Ennstone teaches me an important lesson

I think it can be difficult to learn anything without actually living it. So handily Ennstone, my first purchase of a value stock using not much more than price to book, has fallen over into the abyss. This is good for a number of reasons, although of course not so good for the staff.

The collapse of Ennstone has helped me re-think my approach to value investing and most importantly helped me to clarify to myself what it means to me to invest at all.

Risk to Returns and Principle. I’m beginning to think that’s what it’s all about. For example, let’s say I have some money to invest, ignoring fees etc I could invest it in:

1. My matress – risk to principle of fire or theft, but no risk to income as there isn’t any.

2. A bank savings account – risk to principle is none as the government guarantees deposits, risk to the about 2-3% income is small and varies with interest rates.

3. Government bonds – no risk to principle and no risk to the about 4% income.

4. Corporate bonds – now here’s the first big risk to principle. If I give my money to a company where the assets don’t cover the debts then if the company goes bust I’ll only get back a fraction of my principle. In a worst case scenario I could get back nothing if assets are mostly intangible. The risk to income is if the company goes bust.

5. Company shares – Of course this can carry the greatest risk to both income and principle. A company can easily cancel income to shareholders, the dividend. You can also easily lose all you’re principle if the company goes bust since any fire sale of assets goes to bond holders first. Shareholders only get what, if anything, is left.

That fear of loosing the principle is where the net net or liquidation value approach to investing comes. If there’s enough assets to probably pay everyone back in the event the company fails then the risk to principle is as controlled as it can be for a shareholder. Unless of course you invest in large ‘moat’ companies that are unlikely to fail in your lifetime.

So my first investment rule, which I had been kind of using from a while back and which would have barred Ennstone from entry to my portfolio, is:

A company must be trading for less than the value of 100% of its current assets plus 0% of its fixed assets minus all debts, or 80% of it’s current assets plus 50% of it’s fixed assets minus all debts.

Both of those are reasonable estimates of the liquidation value of a company. Depending on the ratio of fixed to current assets sometimes one is higher than the other. If a company passes either test then I’m interested. However, a slight caveat is that I’ll also consider companies slightly above this level if the company is generating enough cash.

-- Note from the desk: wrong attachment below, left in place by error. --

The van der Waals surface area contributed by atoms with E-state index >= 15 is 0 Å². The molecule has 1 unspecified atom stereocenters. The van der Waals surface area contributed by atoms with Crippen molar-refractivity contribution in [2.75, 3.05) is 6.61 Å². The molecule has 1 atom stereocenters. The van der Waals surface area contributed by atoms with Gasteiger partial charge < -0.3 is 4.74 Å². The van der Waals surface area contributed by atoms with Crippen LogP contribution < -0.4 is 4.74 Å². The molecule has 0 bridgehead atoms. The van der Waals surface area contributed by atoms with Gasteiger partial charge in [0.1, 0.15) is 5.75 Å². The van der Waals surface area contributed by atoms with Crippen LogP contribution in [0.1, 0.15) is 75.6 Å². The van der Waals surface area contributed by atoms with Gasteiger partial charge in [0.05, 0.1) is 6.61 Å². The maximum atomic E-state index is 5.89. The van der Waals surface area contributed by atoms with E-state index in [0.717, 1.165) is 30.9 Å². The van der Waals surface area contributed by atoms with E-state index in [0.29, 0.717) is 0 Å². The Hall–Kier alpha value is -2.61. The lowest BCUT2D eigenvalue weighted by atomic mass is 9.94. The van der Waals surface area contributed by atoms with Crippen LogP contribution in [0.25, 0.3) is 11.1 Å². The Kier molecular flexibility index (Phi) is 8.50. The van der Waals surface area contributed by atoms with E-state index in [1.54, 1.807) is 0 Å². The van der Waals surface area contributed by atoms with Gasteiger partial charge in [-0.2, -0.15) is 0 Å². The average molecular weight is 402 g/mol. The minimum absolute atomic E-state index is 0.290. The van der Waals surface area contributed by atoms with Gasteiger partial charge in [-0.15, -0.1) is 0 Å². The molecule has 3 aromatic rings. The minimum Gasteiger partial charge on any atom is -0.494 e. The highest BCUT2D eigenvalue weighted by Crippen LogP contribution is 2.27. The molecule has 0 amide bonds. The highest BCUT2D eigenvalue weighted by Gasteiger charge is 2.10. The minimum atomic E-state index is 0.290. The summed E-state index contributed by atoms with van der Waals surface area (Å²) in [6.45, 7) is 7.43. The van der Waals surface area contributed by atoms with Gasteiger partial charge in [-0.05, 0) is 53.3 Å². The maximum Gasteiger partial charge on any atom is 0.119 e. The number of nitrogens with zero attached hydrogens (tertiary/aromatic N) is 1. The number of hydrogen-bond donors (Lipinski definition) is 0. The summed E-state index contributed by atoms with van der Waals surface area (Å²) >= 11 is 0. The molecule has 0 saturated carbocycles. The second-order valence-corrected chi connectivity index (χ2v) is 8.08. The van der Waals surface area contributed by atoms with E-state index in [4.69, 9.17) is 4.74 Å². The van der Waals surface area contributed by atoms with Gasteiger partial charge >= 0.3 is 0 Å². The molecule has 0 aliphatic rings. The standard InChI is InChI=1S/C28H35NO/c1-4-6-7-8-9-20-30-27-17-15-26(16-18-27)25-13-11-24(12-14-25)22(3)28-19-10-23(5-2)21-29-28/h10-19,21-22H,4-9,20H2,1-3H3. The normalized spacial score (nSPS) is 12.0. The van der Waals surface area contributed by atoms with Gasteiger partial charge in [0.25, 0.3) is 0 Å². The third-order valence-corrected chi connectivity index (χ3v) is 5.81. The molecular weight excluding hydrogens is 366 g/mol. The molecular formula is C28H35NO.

Once I think my principle is reasonably safe, I’ll look at the cash generated and returned to shareholders over the last 5 years. If the company returned 15% cash returns at the current price to shareholders and had cash flows greater than that (i.e. they weren’t paying out to shareholders more cash than they were making) then I’m interested. The 15% is a number I read that Mr Buffet was happy with, so if it’s good enough for him then it’s good enough for me.

So I end up with a company that has enough assets to privide me with some reasonable downside protection to my principle, and has historically returned 15% to shareholders over the last few years, my assumption being that the next 5 years will look something like the last few years. Without my crystal ball I cannot assume anything else.

At 15% returns most investors would love to own such a stock. The idea is that when confidence returns for this company then investors will pile in. Once Mr Market offers me a price such that I can buy more assets and earnings power elsewhere (perhaps if he offers double my purchase price) then I will sell. If no such offer arises then I’ll sit and hold hopefully getting my 15%. If I don’t even get that then I’ll sell out after 5 years and go panning for gold again.

Author: John Kingham

I cover both the theory and practice of investing in high-quality UK dividend stocks for long-term income and growth.

One thought on “Ennstone teaches me an important lesson”

  1. This formula proved to be very restrictive, so I've adjusted it somewhat in a later post. However I do still look at past ROE if two companies are close in terms of assets and price.

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